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Ayodhya – The Place that enlivens Myth, Spirituality & Controversies

Ayodhya – The Place that Enlivens Myth, Spirituality & Controversies

Ayodhya, as everyone is aware is the birth place of Lord Ram and it has huge significance on the lives of Hindus across the world. Ayodhya is where the mythical lore are translated into modern metaphors, and the metaphorical translations are transformed into various but related action projects. Moreover, Ayodhya reminds us of the infamous Babri Masjid and Ram temple issue that embroiled the country for more than a century.

For most of the pre-independence era, the Babri Masjid in Ayodhya did not simply exist for the majority of Indians. The mosque emerged as the most bitterly contested terrain ever since the partition of the country primarily because the issue was built up carefully by the Hindutva forces with an eye on appropriating it for contemporary politics.

The controversy is more mythological than historical, and hence it is matter more of faith than fact. Since the issue stands on popular culture and not on recorded history, it becomes even mre prone to manipulation and politicization. The Hindutva groups have turned the disadvantages of unspecificities and ambiguities of the legendary problem into clear advantages.

The conflict cannot be considered more concrete even from 1528 when the Babri Masjid was actually constructed because the Hindutva groups claim that the mosque replaced an existing Ram temple for which there has never been any tangible evidence. But now the Supreme Court has given its verdict and finally the place has been handed over for Ram temple construction which will begin on August 5.

Although much has been written about this controversy rather recently, some of it is drenched in Hindu piety and bias, and some other works are the Hindu communalists’ own propaganda. Ayodhya, in the northern Indian state of Uttar Pradesh, is a site holy to both Hindus and Muslims, and has been a constant source of religious clashes. Now the Archaeological Survey of India (ASI), under directions of the High Court, is trying to settle the dispute over whether a Hindu temple once existed there.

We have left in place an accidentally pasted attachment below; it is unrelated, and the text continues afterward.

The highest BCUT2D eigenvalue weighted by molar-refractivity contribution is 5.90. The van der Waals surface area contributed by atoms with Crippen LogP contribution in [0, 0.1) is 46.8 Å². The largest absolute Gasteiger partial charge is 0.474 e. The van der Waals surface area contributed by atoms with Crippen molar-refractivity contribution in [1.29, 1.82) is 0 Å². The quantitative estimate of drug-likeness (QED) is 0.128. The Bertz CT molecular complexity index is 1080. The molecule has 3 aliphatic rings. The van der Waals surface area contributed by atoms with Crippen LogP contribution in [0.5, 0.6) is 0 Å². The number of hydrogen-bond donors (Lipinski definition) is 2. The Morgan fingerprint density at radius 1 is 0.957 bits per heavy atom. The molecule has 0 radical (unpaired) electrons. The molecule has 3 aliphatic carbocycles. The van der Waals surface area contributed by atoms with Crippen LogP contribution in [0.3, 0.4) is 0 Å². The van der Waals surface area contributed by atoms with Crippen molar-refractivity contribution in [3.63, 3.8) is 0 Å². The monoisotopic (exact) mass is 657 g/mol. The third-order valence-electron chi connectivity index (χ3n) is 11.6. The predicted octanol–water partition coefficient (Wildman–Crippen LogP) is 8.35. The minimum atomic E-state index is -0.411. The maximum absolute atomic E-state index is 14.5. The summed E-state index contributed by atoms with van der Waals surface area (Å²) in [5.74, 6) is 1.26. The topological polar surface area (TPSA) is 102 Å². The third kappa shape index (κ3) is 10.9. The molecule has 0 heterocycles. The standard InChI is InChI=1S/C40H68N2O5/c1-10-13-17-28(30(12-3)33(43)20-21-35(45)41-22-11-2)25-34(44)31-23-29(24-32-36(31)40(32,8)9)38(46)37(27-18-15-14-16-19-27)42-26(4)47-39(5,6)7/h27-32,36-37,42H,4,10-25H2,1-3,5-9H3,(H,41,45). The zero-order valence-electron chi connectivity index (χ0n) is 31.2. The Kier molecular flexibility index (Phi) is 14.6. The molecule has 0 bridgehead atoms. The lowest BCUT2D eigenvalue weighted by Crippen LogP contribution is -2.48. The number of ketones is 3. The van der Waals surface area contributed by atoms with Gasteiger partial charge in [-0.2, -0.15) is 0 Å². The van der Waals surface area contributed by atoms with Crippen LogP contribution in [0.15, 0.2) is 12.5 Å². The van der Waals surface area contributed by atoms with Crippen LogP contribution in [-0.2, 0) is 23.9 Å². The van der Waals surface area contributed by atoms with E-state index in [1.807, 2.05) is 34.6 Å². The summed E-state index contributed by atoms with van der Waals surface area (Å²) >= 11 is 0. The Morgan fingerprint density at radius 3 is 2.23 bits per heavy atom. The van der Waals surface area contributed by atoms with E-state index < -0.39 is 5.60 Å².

The disputed site houses the remains of the Babri Masjid, a sixteenth-century mosque built by Mir Baqi, commander to Mughal emperor Babar but destroyed by Hindu fundamentalists in 1992. Hindus believe that the mosque stood on the ruins of an earlier temple that once marked the birthplace of Lord Rama, one of the most revered deities in the Hindu pantheon.

The ASI has conducted excavations which, it claims, have revealed features of a tenth-century Hindu temple beneath the Babri Masjid. The report cites the discovery of stone and decorated bricks, mutilated sculpture of a divine couple, and carved architectural members including foliage patterns, amalaka (wheel found on temple roofs), three sculptures of Makar (crocodile associated with Goddess Ganga), vallari (floral motif found on temple gateways), purnaghata (used in rituals), lotus medallion, a circular shrine having pranjala (water shute) and fifty pillar bases associated with a massive structure… all artefacts that, according to the ASI, are distinctive features of north Indian temples. A round signet with legend in Asokan Brahmi is another important find.

Set on the banks of Sarayu river, Ayodhya is a mythical city. It is said to have been the capital of the Kosala kingdom, which saw the birth of Lord Ram, of the Ramayana epic. As such it is considered by Hindus as one of the seven most sacred cities of India (Sapta Puri). Like all pilgrimage places, the spiritual fervor is palpable there even if the city has been the centre of religious conflict since two decades.

Ram Janbhoomi is believed to be the place of birth of Lord Ram and the very place of the conflict between Hindus and Muslims. Ram janbhoomi is located to the west of ayodhya, where the fort of Ram was supposed to be built.

The Atharvaveda describes it as “a city built by gods and being as prosperous as paradise itself”. The illustrious Ikshvaku of the solar clan (suryavamsa) was the ruling dynasty of this region.

Ayodhya Temple Timings :Summers: 7.30 – 11.30 am and 4.30 – 9.30 pm and Winters: 9 – 11 am and 4 – 9 pm


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